The first Russian to be awarded the Nobel Prize for literature, Ivan Bunin is often considered the last of the great Russian masters. Already renowned in Russia before the revolution, he fled the country in 1920 and lived the remainder of his life in France, where he continued to write for thirty years. Bunin made his name as a short-story writer with such masterpieces as "The Gentleman from San Francisco," the title piece in one of his collections and one of the stories in this volume. His last book of stories, Dark Avenues,
was published in the 1940s. Among his longer works were a fictional autobiography, The Life of Arseniev
(1930), and its sequel, Youth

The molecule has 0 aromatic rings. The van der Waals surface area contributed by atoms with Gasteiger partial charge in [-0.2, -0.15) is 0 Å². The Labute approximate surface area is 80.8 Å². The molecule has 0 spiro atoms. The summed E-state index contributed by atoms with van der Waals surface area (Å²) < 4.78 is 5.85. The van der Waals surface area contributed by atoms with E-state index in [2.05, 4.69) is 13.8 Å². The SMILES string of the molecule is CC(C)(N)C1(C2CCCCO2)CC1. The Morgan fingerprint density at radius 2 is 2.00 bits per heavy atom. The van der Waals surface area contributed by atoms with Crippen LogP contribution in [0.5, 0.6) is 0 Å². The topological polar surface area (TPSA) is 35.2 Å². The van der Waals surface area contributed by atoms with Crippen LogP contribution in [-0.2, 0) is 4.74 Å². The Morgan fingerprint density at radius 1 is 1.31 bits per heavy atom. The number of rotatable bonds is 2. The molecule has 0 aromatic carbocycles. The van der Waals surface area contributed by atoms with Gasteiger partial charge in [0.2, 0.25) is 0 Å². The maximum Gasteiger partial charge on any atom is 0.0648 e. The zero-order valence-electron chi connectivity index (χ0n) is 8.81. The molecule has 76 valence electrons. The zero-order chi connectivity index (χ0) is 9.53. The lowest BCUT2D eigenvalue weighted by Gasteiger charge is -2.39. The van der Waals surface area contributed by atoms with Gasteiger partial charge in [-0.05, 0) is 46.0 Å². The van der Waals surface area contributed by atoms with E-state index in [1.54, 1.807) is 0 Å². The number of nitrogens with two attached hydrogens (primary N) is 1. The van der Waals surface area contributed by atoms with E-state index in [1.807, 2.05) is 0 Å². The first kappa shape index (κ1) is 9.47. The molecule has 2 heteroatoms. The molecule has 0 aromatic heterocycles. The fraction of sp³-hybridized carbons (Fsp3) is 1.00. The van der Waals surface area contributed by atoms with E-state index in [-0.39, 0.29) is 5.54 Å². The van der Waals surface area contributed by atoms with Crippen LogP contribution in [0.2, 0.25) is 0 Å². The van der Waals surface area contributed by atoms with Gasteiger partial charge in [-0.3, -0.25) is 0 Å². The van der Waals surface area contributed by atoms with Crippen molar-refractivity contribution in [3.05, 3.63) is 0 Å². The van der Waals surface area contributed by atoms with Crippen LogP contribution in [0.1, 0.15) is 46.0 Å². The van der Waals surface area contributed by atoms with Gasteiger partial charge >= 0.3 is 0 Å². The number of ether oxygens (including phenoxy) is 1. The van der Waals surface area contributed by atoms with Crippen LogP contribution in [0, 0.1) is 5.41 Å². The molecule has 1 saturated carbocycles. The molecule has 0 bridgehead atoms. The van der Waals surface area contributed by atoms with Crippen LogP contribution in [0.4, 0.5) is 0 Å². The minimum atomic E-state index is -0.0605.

(1939), which were later collected into one volume, and two memoirs, The Accursed Days
(1926), and Memories and Portraits
(1950). He also wrote books on Tolstoy and Chekhov, both of whom he knew personally. Bunin, in fact, serves as a link-both personal and literary-between Tolstoy, whom he met as a young man, Chekhov, a close friend, and Vladimir Nabokov, who was influenced by Bunin early in his career and who moved in the same émigré literary circles in the twenties and thirties.
Bunin achieved his greatest mastery in the short story, and much of his finest work appears in this volume-the largest collection of his prose works ever published in English. In Robert Bowie's fine translation, with extensive annotations and a lengthy critical afterword, this work affords readers of English their first opportunity for a sustained encounter with a Russian classic, and one of the great writers of the twentieth century.